Ang Kwento Nating Dalawa (Nestor Abrogena, 2016)

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“What’s the plan?” That was the immediate question Sam (Nicco Manalo) got from his close friend after he learned late that Sam had entangled himself  in a complicated relationship.
The question was stressful, insistent, urgent, and had a little exasperated ring to it, probably due to the friend’s surprise. But even the simplest of romantic loves couldn’t be that easy to explain, isn’t structured the same way we compose formal essays to pull up easily an answer to such similar questions as if there was an outline, as if the processing were as accessible as plucking a strand from an abundance of body hairs. This type of love’s the one wired to multiple brain neurons and dependent on those unpredictable surges of hormones and complex appetites, that to control oneself of its after-effects could be crazily difficult. But Sam looked ‘composed’ and reacted ‘well’ that time when his friend gave him some bromantic spanking, asking where had his crazy head gone to to get into such a stupid situation. Sam retorted with a fuck you in jest. He must have subconsciously meant it: who the hell are you man you fucking don’t know what I’m feeling!

But that was just my thought. There was not a single scene where you’d hear and see any character burst out and break down like in a lot of the romance dramas in the past. In Nestor Abrogena’s Ang Kwento Nating Dalawa, hysterical moments were absent. There were seesaws of what looked like petty disagreements–in one long take, and we would’ve been lucky to hear screaks. Silences occupied voluminous spaces here. As the plot was lean, it couldn’t be just that without pulling out something big in the end, that secret which was an editing success, and was our worthy reward for staying patient.

Things unfolded slowly so it took time to understand why the couple Isa and Sam acted with limitations, Isa (Emmanuele Vera) using more tact, a little apathetic and insensitive to Sam in school–because her boyfriend Frank (gasp) also studies there.

But when Isa and Sam were outside the college walls, they shared a cup of gulaman and a small tray of siomai. She slept resting on his shoulders inside the LRT train. They held hands. Flirted. And they got me more interested in them after they shared a journal-book by Kurt Cobain. Isa mentioned about borrowing a guitar, and seeing her hold and play it I thought damn that might be a Hole song she’d do a cover of. To my dismay it was some ballad which she sang instead.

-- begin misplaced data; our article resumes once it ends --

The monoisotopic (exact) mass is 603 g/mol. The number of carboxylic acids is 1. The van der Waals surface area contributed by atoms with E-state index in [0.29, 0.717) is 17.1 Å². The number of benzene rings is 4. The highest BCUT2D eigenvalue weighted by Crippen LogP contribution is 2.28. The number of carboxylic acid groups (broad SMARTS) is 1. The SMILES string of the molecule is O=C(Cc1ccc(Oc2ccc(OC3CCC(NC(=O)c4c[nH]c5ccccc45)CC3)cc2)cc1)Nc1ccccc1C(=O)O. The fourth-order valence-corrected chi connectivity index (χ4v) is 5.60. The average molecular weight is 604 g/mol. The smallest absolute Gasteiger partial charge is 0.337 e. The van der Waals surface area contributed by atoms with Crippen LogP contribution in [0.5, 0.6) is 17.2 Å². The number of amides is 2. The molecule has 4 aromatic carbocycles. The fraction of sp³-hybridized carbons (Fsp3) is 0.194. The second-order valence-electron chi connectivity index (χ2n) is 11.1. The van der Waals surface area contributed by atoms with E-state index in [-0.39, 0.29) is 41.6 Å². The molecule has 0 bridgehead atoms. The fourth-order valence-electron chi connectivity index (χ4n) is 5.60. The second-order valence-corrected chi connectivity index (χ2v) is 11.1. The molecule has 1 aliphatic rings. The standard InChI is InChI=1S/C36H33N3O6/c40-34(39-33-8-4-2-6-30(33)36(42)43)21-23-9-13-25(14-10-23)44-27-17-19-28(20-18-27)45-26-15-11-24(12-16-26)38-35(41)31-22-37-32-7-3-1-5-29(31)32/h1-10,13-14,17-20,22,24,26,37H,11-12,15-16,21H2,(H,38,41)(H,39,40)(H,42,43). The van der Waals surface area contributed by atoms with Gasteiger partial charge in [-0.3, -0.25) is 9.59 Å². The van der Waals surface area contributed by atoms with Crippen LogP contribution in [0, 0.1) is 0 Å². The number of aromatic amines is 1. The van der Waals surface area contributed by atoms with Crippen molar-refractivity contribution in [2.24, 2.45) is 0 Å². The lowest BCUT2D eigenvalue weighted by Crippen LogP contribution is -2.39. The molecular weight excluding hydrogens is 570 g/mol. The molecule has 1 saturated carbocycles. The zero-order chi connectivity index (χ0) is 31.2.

It initially felt like the girl was just using the guy, Sam who was presented as intellectually superior, having been admitted to some film-related seminar or scholarship in Berlin. But as soon as we learned that Isa had prepared a gift for him, a John  Mayer vinyl record, and when they were finally both in Isa’s room, she was sparse in speech but the warmth and sorrow in her littlest body movements were loaded with tenderness, we became convinced that she had some deep feelings for him too.

The milieu they moved around was an unfamiliar place for me, somewhere I’m not so excited to be a part of because it smacked of elitism. Wow for a school in a highrise building with those curtain glass walls with a majestic view of the skyline. It was a privileged world, a little too modern and American for my third world country taste, it somehow put me off. The blues and grays, the concrete, the steel and the glass materials in different combinations and design schemes in schools, in trains, and in waiting stations, despite the signages of popular avenues like Katipunan or that shot with Isetann Recto in the background, they made me feel displaced. My eyes longed for the bright bright sunlight, for some Pinoy religious icons on some wall, for some rusty roofing with an old limp tire lying on it. My instinct to affiliate myself with an impoverished location grew more intense in time as the movie played. Not the film’s fault though. It must be trying hard to be different, saying goodbye to the visual template of poverty porn. (That silhouette of the two lovers seated opposite each other in the school cafeteria symbolized their ‘clandestine’ relationship. It could be a frame-homage to Transit by Hannah Espiah.) In fact, the director’s skill, the nuanced performances, and the polished cinematography made this romance drama look authentic, I think. That it made me imagine and ask myself how lovers from the poorest of the poor handle such a similar situation, on top of the nagging aches of the different parts of their bodies which are symptomatic of their struggles to live. Do they have the time to wallow for these types of pains or even realize how complicated it is they’re in when there is so much chaos and cries of hunger inside their heads and in their midst?


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